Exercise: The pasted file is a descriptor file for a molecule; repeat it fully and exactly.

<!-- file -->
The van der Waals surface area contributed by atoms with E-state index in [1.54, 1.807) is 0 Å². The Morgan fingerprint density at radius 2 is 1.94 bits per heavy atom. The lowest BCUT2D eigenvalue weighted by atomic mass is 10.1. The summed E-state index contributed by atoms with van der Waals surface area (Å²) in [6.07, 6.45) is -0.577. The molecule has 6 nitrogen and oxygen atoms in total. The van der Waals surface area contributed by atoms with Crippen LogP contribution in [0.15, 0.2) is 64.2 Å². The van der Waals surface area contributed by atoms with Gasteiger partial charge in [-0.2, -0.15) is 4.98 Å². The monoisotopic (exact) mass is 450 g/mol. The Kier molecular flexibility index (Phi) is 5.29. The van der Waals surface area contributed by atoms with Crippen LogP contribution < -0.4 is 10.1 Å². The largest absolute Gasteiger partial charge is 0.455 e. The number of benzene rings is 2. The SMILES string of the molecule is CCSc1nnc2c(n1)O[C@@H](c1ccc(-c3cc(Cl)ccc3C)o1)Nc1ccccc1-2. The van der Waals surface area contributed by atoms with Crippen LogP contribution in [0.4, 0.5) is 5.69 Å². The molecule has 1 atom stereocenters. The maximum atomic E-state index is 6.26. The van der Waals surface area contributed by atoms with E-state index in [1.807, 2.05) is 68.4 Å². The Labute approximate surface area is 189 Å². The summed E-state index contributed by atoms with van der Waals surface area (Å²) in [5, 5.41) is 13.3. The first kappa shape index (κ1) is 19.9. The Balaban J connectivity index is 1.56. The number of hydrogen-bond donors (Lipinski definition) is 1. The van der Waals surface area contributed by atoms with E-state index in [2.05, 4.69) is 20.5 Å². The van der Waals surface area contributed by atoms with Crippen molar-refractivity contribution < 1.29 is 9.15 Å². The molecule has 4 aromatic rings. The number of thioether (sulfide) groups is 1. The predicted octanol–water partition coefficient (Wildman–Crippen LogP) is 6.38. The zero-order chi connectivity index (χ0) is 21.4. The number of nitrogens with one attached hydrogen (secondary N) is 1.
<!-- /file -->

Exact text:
The van der Waals surface area contributed by atoms with E-state index in [1.54, 1.807) is 0 Å². The Morgan fingerprint density at radius 2 is 1.94 bits per heavy atom. The lowest BCUT2D eigenvalue weighted by atomic mass is 10.1. The summed E-state index contributed by atoms with van der Waals surface area (Å²) in [6.07, 6.45) is -0.577. The molecule has 6 nitrogen and oxygen atoms in total. The van der Waals surface area contributed by atoms with Crippen LogP contribution in [0.15, 0.2) is 64.2 Å². The van der Waals surface area contributed by atoms with Gasteiger partial charge in [-0.2, -0.15) is 4.98 Å². The monoisotopic (exact) mass is 450 g/mol. The Kier molecular flexibility index (Phi) is 5.29. The van der Waals surface area contributed by atoms with Crippen LogP contribution < -0.4 is 10.1 Å². The largest absolute Gasteiger partial charge is 0.455 e. The number of benzene rings is 2. The SMILES string of the molecule is CCSc1nnc2c(n1)O[C@@H](c1ccc(-c3cc(Cl)ccc3C)o1)Nc1ccccc1-2. The van der Waals surface area contributed by atoms with Crippen LogP contribution in [0.4, 0.5) is 5.69 Å². The molecule has 1 atom stereocenters. The maximum atomic E-state index is 6.26. The van der Waals surface area contributed by atoms with E-state index in [1.807, 2.05) is 68.4 Å². The Labute approximate surface area is 189 Å². The summed E-state index contributed by atoms with van der Waals surface area (Å²) in [5, 5.41) is 13.3. The first kappa shape index (κ1) is 19.9. The Balaban J connectivity index is 1.56. The number of hydrogen-bond donors (Lipinski definition) is 1. The van der Waals surface area contributed by atoms with E-state index in [2.05, 4.69) is 20.5 Å². The van der Waals surface area contributed by atoms with Crippen molar-refractivity contribution < 1.29 is 9.15 Å². The molecule has 4 aromatic rings. The number of thioether (sulfide) groups is 1. The predicted octanol–water partition coefficient (Wildman–Crippen LogP) is 6.38. The zero-order chi connectivity index (χ0) is 21.4. The number of nitrogens with one attached hydrogen (secondary N) is 1.